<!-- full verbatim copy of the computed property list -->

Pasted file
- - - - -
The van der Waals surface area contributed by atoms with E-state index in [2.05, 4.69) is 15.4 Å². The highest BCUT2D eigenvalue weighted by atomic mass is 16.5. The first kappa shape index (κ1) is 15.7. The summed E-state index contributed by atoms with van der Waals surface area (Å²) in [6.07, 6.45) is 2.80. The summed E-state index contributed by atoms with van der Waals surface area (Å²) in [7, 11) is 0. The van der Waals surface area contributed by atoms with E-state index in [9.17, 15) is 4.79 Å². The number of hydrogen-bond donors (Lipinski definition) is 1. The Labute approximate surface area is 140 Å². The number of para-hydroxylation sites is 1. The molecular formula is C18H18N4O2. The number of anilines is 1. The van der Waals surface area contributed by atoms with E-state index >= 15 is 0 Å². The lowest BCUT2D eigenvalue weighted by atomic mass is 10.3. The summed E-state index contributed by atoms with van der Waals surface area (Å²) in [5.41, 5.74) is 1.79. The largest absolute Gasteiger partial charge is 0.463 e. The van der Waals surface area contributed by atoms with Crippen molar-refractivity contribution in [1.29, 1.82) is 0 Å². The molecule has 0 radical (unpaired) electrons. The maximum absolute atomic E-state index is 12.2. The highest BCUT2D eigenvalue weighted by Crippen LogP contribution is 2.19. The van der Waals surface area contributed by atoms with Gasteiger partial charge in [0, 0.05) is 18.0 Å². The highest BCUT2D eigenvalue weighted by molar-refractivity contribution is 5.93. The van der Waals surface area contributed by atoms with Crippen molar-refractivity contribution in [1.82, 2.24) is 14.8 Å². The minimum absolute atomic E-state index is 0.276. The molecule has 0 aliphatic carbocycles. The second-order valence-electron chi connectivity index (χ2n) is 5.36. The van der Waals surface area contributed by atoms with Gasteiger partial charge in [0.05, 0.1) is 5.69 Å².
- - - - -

The van der Waals surface area contributed by atoms with E-state index in [2.05, 4.69) is 15.4 Å². The highest BCUT2D eigenvalue weighted by atomic mass is 16.5. The first kappa shape index (κ1) is 15.7. The summed E-state index contributed by atoms with van der Waals surface area (Å²) in [6.07, 6.45) is 2.80. The summed E-state index contributed by atoms with van der Waals surface area (Å²) in [7, 11) is 0. The van der Waals surface area contributed by atoms with E-state index in [9.17, 15) is 4.79 Å². The number of hydrogen-bond donors (Lipinski definition) is 1. The Labute approximate surface area is 140 Å². The number of para-hydroxylation sites is 1. The molecular formula is C18H18N4O2. The number of anilines is 1. The van der Waals surface area contributed by atoms with E-state index >= 15 is 0 Å². The lowest BCUT2D eigenvalue weighted by atomic mass is 10.3. The summed E-state index contributed by atoms with van der Waals surface area (Å²) in [5.41, 5.74) is 1.79. The largest absolute Gasteiger partial charge is 0.463 e. The van der Waals surface area contributed by atoms with Crippen molar-refractivity contribution in [1.29, 1.82) is 0 Å². The molecule has 0 radical (unpaired) electrons. The maximum absolute atomic E-state index is 12.2. The highest BCUT2D eigenvalue weighted by Crippen LogP contribution is 2.19. The van der Waals surface area contributed by atoms with Gasteiger partial charge in [0, 0.05) is 18.0 Å². The highest BCUT2D eigenvalue weighted by molar-refractivity contribution is 5.93. The van der Waals surface area contributed by atoms with Crippen molar-refractivity contribution in [1.82, 2.24) is 14.8 Å². The minimum absolute atomic E-state index is 0.276. The molecule has 0 aliphatic carbocycles. The second-order valence-electron chi connectivity index (χ2n) is 5.36. The van der Waals surface area contributed by atoms with Gasteiger partial charge in [0.05, 0.1) is 5.69 Å².